It may greatly help in this regard to have abiding interests, such as a sport or a craft, etc, where we can keep coming back to an activity that combines personal interest with a level of discipline. We are likely to experience our lowest moods when we are alone and have no demands on us. Having lots of free time might sound like a bonus, but if we don’t fill it with engaging activities, our leisure time won’t likely be very satisfying.


Experiencing flow despite adversity


A major challenge to our experience of flow is if we face adversity such as trauma, loss, injury or illness. It is then likely to be especially difficult to order our everyday experience and to focus our attention. To allow ourselves to regroup, it can be important to reduce expectations on ourselves for a time, to draw on our social supports and to try not to become too detached or disengaged. When we’re most struggling with challenging circumstances, the best we might do is to focus on a level of acceptance and self-compassion.

However, people might still experience a level of flow in the most challenging of circumstances if they adopt an active coping approach that allows for some external focus and self-directed goals. This might include focussing our efforts on modest goals, appreciating our efforts and paying attention to the moments of joy that give some uplift.

Learning mindfulness techniques or other related strategies such as meditation or yoga can help us gradually regain our capacity to focus and direct our attention, whilst managing with distracting thoughts and uncomfortable feelings. Cultivating an underlying sense of meaning and purpose adds to this resilience, partly by helping bring more order to our inner life and helping direct our attention to things that we find heartening or uplifting.

Many people who come through very harsh or difficult times are strengthened by ultimately rising above adversity. This is a common theme in literature and film referred to as “the hero’s journey”. We might then often also have an enhanced sense of gratitude or appreciation for what makes life worthwhile. As the American writer and mythologist Joseph Campbell described, a good life is likely based on a series of hero’s journeys.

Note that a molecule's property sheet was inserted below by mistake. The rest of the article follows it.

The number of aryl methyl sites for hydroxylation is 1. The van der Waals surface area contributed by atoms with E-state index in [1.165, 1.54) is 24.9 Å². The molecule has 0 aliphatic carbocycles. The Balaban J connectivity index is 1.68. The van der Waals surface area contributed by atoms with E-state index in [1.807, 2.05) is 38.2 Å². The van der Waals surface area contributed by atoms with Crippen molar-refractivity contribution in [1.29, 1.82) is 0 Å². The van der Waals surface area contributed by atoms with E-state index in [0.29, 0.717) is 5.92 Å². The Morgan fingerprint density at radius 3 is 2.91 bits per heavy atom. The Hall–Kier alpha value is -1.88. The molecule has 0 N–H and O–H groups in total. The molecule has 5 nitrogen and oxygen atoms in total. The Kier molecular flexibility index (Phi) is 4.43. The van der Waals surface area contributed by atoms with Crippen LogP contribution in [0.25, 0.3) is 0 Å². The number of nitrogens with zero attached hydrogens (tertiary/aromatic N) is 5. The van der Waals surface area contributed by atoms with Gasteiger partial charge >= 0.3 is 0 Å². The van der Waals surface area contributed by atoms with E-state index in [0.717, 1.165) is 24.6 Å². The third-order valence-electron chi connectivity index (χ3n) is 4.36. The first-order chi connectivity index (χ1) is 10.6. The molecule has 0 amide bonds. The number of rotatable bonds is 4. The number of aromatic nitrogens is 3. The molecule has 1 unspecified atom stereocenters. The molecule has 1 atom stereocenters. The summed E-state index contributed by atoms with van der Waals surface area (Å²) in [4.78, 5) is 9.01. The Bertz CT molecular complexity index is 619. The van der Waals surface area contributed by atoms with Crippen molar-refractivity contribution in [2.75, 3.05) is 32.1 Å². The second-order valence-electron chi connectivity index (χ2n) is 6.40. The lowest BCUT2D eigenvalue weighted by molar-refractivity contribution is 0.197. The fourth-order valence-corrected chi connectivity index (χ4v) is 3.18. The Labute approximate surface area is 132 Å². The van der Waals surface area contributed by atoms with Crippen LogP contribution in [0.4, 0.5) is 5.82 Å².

Throughout the world we have a collective experience of adversity through the Covid-19 pandemic. Most people would have faced significant restrictions in their activities through periods of lockdown, social distancing, workplace changes and barriers to travel. Most of us would have been denied some of our favoured leisure and social activities, at least for a period of time. Restricted opportunities over recent years might have a silver lining in focusing our attention on what we most missed, and what we might return to. On the other hand, if there were new enjoyable activities or routines that we introduced during the pandemic, they might be worth incorporating somehow into the future as additional ways of experiencing flow.


Personality characteristics that enhance flow


Csikszentmihalyi described characteristics of people who are likely to experience flow more frequently, including in adverse circumstances. He described them as having an “autotelic personality”, meaning they seek out and pursue activities that are worth doing for their own sake. Such individuals tend to look for opportunities and take on challenges in life that will help them grow. They will often have a unifying purpose in their life that guides them. In other words, they are guided more by intrinsic motivation rather than by seeking external rewards such as status or financial gain. When facing major obstacles, they might adjust their direction and plans whilst still finding ways to focus their energy on their personal goals. This helps them to maintain considerable order or harmony in their inner life. It helps them adjust to external circumstances without losing sight of their main priorities or sense of purpose.

People with an autotelic personality tend to be individualistic, but not ego driven. They generally relate well to other people and to the world around them. A classic example of such a person is Viktor Frankl who described and detailed his experience in a concentration camp in his book, Man’s Search for Meaning. He drew on this experience to develop logotherapy, a therapy approach that helps people find intrinsic meaning in their own lives.

Anything we do to develop out capacity to focus and organise our attention, to identify our main sources of motivation and to bring positive order to our lives will enhance our capacity to experience flow.

For more on this topic, listen to our Psych Spiels podcast at https://www.chrismackey.com.au/flourishing-with-flow/.

For more mental health and positive psychology articles, see  https://www.chrismackey.com.au/tag/clinical-handouts.